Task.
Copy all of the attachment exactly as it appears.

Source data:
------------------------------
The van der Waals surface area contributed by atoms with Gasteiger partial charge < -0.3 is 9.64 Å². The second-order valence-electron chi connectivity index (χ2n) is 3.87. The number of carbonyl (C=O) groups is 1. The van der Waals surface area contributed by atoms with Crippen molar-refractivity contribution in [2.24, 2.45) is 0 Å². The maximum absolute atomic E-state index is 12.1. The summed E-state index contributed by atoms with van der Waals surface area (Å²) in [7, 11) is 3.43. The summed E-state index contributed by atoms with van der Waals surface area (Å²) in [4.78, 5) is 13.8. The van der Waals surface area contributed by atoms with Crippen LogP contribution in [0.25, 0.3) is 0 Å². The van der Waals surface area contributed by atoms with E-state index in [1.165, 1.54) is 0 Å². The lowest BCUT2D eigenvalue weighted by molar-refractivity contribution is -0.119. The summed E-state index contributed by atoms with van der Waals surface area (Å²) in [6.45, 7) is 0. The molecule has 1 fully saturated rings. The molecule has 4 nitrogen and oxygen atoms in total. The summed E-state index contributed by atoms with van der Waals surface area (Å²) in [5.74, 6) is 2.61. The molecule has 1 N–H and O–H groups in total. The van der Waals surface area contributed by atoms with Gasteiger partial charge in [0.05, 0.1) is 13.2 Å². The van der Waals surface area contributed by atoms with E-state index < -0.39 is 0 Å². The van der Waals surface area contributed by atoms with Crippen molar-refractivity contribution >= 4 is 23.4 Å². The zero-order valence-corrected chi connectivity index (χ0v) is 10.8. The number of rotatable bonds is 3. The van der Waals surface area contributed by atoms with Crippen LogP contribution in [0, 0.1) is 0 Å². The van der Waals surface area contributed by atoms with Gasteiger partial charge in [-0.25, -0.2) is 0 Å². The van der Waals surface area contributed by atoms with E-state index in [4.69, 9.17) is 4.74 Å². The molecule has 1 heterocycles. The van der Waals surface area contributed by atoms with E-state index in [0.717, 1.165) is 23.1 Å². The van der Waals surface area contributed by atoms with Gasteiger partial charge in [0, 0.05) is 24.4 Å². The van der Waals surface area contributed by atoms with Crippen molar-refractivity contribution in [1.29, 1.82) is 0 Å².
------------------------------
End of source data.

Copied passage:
The van der Waals surface area contributed by atoms with Gasteiger partial charge < -0.3 is 9.64 Å². The second-order valence-electron chi connectivity index (χ2n) is 3.87. The number of carbonyl (C=O) groups is 1. The van der Waals surface area contributed by atoms with Crippen molar-refractivity contribution in [2.24, 2.45) is 0 Å². The maximum absolute atomic E-state index is 12.1. The summed E-state index contributed by atoms with van der Waals surface area (Å²) in [7, 11) is 3.43. The summed E-state index contributed by atoms with van der Waals surface area (Å²) in [4.78, 5) is 13.8. The van der Waals surface area contributed by atoms with Crippen LogP contribution in [0.25, 0.3) is 0 Å². The van der Waals surface area contributed by atoms with E-state index in [1.165, 1.54) is 0 Å². The lowest BCUT2D eigenvalue weighted by molar-refractivity contribution is -0.119. The summed E-state index contributed by atoms with van der Waals surface area (Å²) in [6.45, 7) is 0. The molecule has 1 fully saturated rings. The molecule has 4 nitrogen and oxygen atoms in total. The summed E-state index contributed by atoms with van der Waals surface area (Å²) in [5.74, 6) is 2.61. The molecule has 1 N–H and O–H groups in total. The van der Waals surface area contributed by atoms with Gasteiger partial charge in [0.05, 0.1) is 13.2 Å². The van der Waals surface area contributed by atoms with E-state index < -0.39 is 0 Å². The van der Waals surface area contributed by atoms with Crippen molar-refractivity contribution >= 4 is 23.4 Å². The zero-order valence-corrected chi connectivity index (χ0v) is 10.8. The number of rotatable bonds is 3. The van der Waals surface area contributed by atoms with Crippen LogP contribution in [0, 0.1) is 0 Å². The van der Waals surface area contributed by atoms with Gasteiger partial charge in [-0.25, -0.2) is 0 Å². The van der Waals surface area contributed by atoms with E-state index in [4.69, 9.17) is 4.74 Å². The molecule has 1 heterocycles. The van der Waals surface area contributed by atoms with E-state index in [0.717, 1.165) is 23.1 Å². The van der Waals surface area contributed by atoms with Gasteiger partial charge in [0, 0.05) is 24.4 Å². The van der Waals surface area contributed by atoms with Crippen molar-refractivity contribution in [1.29, 1.82) is 0 Å².